“For example, in Wales, Local Area Energy Plans have been commissioned for all local areas across the country, that will scale up to create a National Energy Plan by 2024. A similar commitment to Local Area Energy Planning across all of the UK’s nations could play a huge role in clarifying local priorities and galvanising action, investment and innovation at local and regional level.

“Our recommendations in this report will go a long way to ensuring that success.”

Welsh Government, Lead for Local Area Energy Planning, Huw Lewis said: “The Welsh Government has committed to Net Zero by 2050. We recognise decarbonising our energy system will be fundamental to meeting net zero and are pleased to have partnered with Energy Systems Catapult to deliver our Local Area Energy Planning (LAEP) programme. The local energy plans will improve understanding of what the energy transition is likely to involve at a local level and will also inform our national policies and programmes as we work with partners to deliver an energy system fit for the future.

Greater Manchester Combined Authority, Director of Environment, Mark Atherton said: “The Local Area Energy Plan work undertaken is powerful because it identifies not just the type of technologies that will be needed for this transition, but their scale, indicative locations, and costs.”

City of York Council, Executive Member for Environment and Climate Change, Cllr Kate Ravilious, said: ”The [Local Area Energy Plan] will act as a blueprint for positive change in our city that directly benefits existing residents and businesses as well as future generations and will direct the strategy to secure the volume of inward investment we will need.”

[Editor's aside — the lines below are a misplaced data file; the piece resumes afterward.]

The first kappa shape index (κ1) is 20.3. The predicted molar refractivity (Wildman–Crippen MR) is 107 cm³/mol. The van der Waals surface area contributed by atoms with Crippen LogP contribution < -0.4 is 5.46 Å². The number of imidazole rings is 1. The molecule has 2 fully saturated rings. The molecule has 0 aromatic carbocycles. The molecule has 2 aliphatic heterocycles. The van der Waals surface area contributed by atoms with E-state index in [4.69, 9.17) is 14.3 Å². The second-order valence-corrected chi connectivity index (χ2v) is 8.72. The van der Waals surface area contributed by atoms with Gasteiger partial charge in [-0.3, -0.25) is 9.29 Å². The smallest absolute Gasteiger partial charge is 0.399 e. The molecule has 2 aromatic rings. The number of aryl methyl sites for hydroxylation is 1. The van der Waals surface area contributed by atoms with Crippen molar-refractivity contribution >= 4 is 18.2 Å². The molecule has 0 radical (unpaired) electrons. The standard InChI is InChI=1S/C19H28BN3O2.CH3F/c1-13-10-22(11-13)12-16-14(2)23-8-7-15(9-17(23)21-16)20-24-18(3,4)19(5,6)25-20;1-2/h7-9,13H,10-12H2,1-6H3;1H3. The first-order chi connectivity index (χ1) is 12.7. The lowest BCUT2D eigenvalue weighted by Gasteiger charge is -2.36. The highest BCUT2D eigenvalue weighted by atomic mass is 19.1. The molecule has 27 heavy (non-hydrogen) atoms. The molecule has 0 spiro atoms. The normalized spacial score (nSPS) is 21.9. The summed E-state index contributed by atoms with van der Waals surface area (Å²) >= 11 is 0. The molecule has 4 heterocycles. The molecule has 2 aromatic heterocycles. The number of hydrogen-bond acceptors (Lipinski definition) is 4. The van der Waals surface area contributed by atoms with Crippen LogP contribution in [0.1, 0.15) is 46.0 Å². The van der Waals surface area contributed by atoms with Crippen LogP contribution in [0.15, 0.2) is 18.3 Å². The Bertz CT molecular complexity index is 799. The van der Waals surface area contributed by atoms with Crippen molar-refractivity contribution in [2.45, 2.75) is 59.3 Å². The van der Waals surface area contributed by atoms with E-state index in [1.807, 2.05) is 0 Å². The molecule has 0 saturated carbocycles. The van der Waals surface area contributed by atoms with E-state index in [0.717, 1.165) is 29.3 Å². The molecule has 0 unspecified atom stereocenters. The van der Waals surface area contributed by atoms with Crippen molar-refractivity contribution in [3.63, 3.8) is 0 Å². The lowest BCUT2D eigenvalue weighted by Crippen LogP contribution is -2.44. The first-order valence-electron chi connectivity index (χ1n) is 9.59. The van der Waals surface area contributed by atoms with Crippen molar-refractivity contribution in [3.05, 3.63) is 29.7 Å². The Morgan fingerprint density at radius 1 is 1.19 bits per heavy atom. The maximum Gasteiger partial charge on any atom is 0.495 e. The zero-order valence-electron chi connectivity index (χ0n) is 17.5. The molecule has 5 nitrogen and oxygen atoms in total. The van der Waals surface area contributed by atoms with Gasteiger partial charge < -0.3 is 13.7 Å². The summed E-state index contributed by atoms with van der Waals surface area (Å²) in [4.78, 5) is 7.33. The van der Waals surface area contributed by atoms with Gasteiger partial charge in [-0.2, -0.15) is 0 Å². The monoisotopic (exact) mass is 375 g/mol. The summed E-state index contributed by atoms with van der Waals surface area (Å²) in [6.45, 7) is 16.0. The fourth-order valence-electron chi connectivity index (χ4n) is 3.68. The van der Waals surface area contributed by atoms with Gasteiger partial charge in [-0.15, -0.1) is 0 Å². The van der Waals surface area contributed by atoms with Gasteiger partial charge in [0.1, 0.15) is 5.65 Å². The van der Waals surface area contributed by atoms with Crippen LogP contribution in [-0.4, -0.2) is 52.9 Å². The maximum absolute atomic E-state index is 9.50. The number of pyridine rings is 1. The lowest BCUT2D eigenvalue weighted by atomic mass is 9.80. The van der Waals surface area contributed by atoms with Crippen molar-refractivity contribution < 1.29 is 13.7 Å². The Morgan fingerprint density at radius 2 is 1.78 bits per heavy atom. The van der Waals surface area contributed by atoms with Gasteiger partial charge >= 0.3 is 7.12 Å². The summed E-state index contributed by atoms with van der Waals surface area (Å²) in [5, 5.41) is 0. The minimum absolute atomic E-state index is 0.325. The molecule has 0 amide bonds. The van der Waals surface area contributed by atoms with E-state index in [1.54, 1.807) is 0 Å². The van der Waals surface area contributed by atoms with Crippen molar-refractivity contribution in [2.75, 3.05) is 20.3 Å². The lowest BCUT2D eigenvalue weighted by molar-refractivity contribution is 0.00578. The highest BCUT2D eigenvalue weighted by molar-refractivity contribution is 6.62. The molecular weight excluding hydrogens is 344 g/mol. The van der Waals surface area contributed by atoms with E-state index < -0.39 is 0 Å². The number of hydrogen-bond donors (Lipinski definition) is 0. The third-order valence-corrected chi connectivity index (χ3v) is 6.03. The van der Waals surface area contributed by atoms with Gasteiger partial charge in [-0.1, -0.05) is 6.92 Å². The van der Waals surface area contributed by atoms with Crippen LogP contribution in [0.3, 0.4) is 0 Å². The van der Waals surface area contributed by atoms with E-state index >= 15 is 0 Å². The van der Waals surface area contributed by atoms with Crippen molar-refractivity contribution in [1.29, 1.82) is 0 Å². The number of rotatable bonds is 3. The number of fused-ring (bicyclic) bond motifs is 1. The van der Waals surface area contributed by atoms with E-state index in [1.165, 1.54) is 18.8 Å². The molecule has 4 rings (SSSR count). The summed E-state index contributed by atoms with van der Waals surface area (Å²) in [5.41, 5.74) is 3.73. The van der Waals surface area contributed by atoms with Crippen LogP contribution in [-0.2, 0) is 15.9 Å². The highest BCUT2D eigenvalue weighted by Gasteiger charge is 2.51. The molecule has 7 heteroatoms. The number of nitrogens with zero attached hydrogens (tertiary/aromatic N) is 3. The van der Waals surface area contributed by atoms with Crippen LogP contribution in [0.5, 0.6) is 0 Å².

Peterborough City Council, Executive Director: Place and Economy, Adrian Chapman said: “The Local Area Energy Plan (LAEP) has allowed us to understand the challenge of decarbonising our energy system and gives us a list of actions that build towards our net zero ambition in York. It has already provided evidence that helped secure funding, and is being used to help prioritise which projects will have the most impact and give the best value for money.”

Local Area Energy Planning is also gaining traction among policymakers in local, regional, and UK government, and is being referenced by Ofgem, by planners, and by energy network operators. A range of companies including Arup, Buro Happold, and City Science have begun delivering LAEPs in response to increasing demand.

www.es.catapult.org.uk

Further Articles